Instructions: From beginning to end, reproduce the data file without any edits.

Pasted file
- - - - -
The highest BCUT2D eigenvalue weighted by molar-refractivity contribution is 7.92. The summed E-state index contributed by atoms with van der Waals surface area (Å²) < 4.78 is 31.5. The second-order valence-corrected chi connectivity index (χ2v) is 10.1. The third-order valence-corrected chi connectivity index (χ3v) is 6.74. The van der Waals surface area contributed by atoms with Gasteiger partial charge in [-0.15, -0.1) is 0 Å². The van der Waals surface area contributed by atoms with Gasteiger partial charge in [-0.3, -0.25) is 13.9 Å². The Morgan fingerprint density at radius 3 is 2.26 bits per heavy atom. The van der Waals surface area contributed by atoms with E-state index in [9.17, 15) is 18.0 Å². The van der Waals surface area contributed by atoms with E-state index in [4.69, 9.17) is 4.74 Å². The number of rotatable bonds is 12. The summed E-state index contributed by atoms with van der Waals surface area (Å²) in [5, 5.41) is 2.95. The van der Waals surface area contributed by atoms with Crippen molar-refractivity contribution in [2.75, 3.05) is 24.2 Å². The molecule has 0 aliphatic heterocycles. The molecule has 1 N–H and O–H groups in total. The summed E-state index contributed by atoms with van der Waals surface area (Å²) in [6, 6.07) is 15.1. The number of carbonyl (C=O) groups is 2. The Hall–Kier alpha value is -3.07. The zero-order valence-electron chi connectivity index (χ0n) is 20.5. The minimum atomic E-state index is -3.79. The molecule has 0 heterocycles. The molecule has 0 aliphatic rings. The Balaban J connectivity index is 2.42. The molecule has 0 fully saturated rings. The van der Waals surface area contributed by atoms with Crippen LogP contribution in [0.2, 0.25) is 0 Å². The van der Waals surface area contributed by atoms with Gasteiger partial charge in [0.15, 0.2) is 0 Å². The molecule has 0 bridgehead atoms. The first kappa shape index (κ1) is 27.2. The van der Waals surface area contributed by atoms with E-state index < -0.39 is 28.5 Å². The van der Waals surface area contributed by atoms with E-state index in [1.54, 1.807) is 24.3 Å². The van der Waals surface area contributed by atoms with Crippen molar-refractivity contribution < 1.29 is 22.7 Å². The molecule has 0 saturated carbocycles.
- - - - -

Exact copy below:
The highest BCUT2D eigenvalue weighted by molar-refractivity contribution is 7.92. The summed E-state index contributed by atoms with van der Waals surface area (Å²) < 4.78 is 31.5. The second-order valence-corrected chi connectivity index (χ2v) is 10.1. The third-order valence-corrected chi connectivity index (χ3v) is 6.74. The van der Waals surface area contributed by atoms with Gasteiger partial charge in [-0.15, -0.1) is 0 Å². The van der Waals surface area contributed by atoms with Gasteiger partial charge in [-0.3, -0.25) is 13.9 Å². The Morgan fingerprint density at radius 3 is 2.26 bits per heavy atom. The van der Waals surface area contributed by atoms with E-state index in [9.17, 15) is 18.0 Å². The van der Waals surface area contributed by atoms with E-state index in [4.69, 9.17) is 4.74 Å². The number of rotatable bonds is 12. The summed E-state index contributed by atoms with van der Waals surface area (Å²) in [5, 5.41) is 2.95. The van der Waals surface area contributed by atoms with Crippen molar-refractivity contribution in [2.75, 3.05) is 24.2 Å². The molecule has 0 aliphatic heterocycles. The molecule has 1 N–H and O–H groups in total. The summed E-state index contributed by atoms with van der Waals surface area (Å²) in [6, 6.07) is 15.1. The number of carbonyl (C=O) groups is 2. The Hall–Kier alpha value is -3.07. The zero-order valence-electron chi connectivity index (χ0n) is 20.5. The minimum atomic E-state index is -3.79. The molecule has 0 heterocycles. The molecule has 0 aliphatic rings. The Balaban J connectivity index is 2.42. The molecule has 0 fully saturated rings. The van der Waals surface area contributed by atoms with Crippen LogP contribution in [0.2, 0.25) is 0 Å². The van der Waals surface area contributed by atoms with Gasteiger partial charge in [0.15, 0.2) is 0 Å². The molecule has 0 bridgehead atoms. The first kappa shape index (κ1) is 27.2. The van der Waals surface area contributed by atoms with E-state index < -0.39 is 28.5 Å². The van der Waals surface area contributed by atoms with E-state index in [1.54, 1.807) is 24.3 Å². The van der Waals surface area contributed by atoms with Crippen molar-refractivity contribution < 1.29 is 22.7 Å². The molecule has 0 saturated carbocycles.